Charles J. Moynihan papers
Scope and Contents
The collection contains speeches recorded in writing, on cassette tapes, and on records, newspaper clippings, and photographs. Oversize materials include a scrapbook, newspaper clippings, and photographs. There are also sixteen folders of published materials on microfilm.
- Creation: 1908 - 1956
Charles Joseph Moynihan was one of the most well-known attorneys in Colorado and the Western Slope. The son of an Irish immigrant, he was born in White Hall, Illinois, in 1882. After graduating from the University of Illinois, he opened a law practice in Lake City, Colorado. In 1908 he joined the law firm of Moynihan, Hughes, and Knous in Montrose, Colorado, where he remained until his death in 1956. Moynihan married the daughter of a Montrose pioneer family, Marguerite Catherine Catlin, with whom he had four children: Charles Joseph, Jr., Frank Dale Moynihan, Peggy McCaffery, and Alice Mae Mills.
He was a member of many local and supporter of many local clubs, having founded the Montrose Rotary club and becoming its first president. He was a mason, an honorary life-member of the Elks, a member of the Colorado and American Bar associations, Denver Club, Phi Delta Phi legal fraternity, and Kappa Sigma social fraternity.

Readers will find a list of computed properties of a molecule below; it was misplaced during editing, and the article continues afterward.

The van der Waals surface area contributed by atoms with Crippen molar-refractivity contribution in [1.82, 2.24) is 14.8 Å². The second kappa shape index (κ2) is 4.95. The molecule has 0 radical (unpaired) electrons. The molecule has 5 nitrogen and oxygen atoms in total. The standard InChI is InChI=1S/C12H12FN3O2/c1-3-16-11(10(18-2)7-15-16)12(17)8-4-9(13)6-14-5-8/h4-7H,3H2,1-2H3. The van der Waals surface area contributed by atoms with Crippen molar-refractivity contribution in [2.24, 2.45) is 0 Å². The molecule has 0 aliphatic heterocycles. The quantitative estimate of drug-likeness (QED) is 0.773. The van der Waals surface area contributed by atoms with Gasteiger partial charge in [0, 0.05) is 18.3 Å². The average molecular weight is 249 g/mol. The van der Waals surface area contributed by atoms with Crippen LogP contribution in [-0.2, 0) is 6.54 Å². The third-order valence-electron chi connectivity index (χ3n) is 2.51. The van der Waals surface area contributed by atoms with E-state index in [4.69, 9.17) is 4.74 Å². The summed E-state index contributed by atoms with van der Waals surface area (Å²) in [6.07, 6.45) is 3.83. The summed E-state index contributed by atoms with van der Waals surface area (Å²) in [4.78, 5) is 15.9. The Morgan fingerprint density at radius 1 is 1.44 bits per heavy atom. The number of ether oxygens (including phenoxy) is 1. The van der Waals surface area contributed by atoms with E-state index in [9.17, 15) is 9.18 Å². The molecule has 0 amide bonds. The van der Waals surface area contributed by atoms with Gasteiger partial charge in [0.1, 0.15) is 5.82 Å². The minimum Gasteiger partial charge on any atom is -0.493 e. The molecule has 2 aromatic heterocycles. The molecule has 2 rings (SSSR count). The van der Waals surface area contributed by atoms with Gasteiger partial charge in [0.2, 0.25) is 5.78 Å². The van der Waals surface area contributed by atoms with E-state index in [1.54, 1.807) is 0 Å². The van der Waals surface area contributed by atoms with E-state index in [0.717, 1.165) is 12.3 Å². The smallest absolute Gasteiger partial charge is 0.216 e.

Moynihan was an “outstanding and colorful criminal lawyer.” Known for an old-school courtroom persona and a silver tongue, he was well known for having successfully defended Roy L. Maxson in 1917, who was accused of poisoning Samuel G. McMullin. Besides criminal law, he was an expert on water law, was the leading advocate of the Upper Colorado River project, and handled much of the litigation preceding the erection of the Taylor Dam.
His law partners later became as prominent in the Democratic Party as Moynihan was in the Republican. Dan Hughes became a district judge and Knous was elected to the Colorado House of Representatives, the state senate, and finally governor of Colorado.
Moynihan himself served as mayor of Montrose from 1914 to 1916, as president of the Colorado Board of Correction from 1917 to 1931, and was appointed to the U. S. Public Land Commission by former president, Herbert Hoover. He was a strong supporter of the Republican Party, and was the GOP US Senate candidate against the rampant Ku Klux Klan in the 1920s.
4.5 linear feet (3 Boxes )
Language of Materials
Charles J. Moynihan (1882-1956) opened a law office in Lake City, Colorado, in 1905. In 1908, he moved to Montrose to establish the firm of Moynihan, Hughes, and Knous. Moynihan specialized in criminal and water law, served as Mayor of Montrose (1914-1916), was a member of the State Board of Corrections (1917-1931), and a Public Lands Commissioner under President Herbert Hoover. He was a noted public speaker, a Republican Party activist, and an authority on Abraham Lincoln. The collection contains speeches, campaign materials, and clippings about Moynihan’s court cases and political activities.
This collection is arranged into the following series:
1. Speeches by Moynihan 2. Articles and Newspaper Clippings 3. Photographs 4. Records
- Jeffrey Wermer
- November 2012
- Description rules
- Describing Archives: A Content Standard
- Language of description
- Script of description
Part of the University of Colorado Boulder Libraries, Rare and Distinctive Collections Repository
1720 Pleasant Street
Boulder Colorado 80503 United States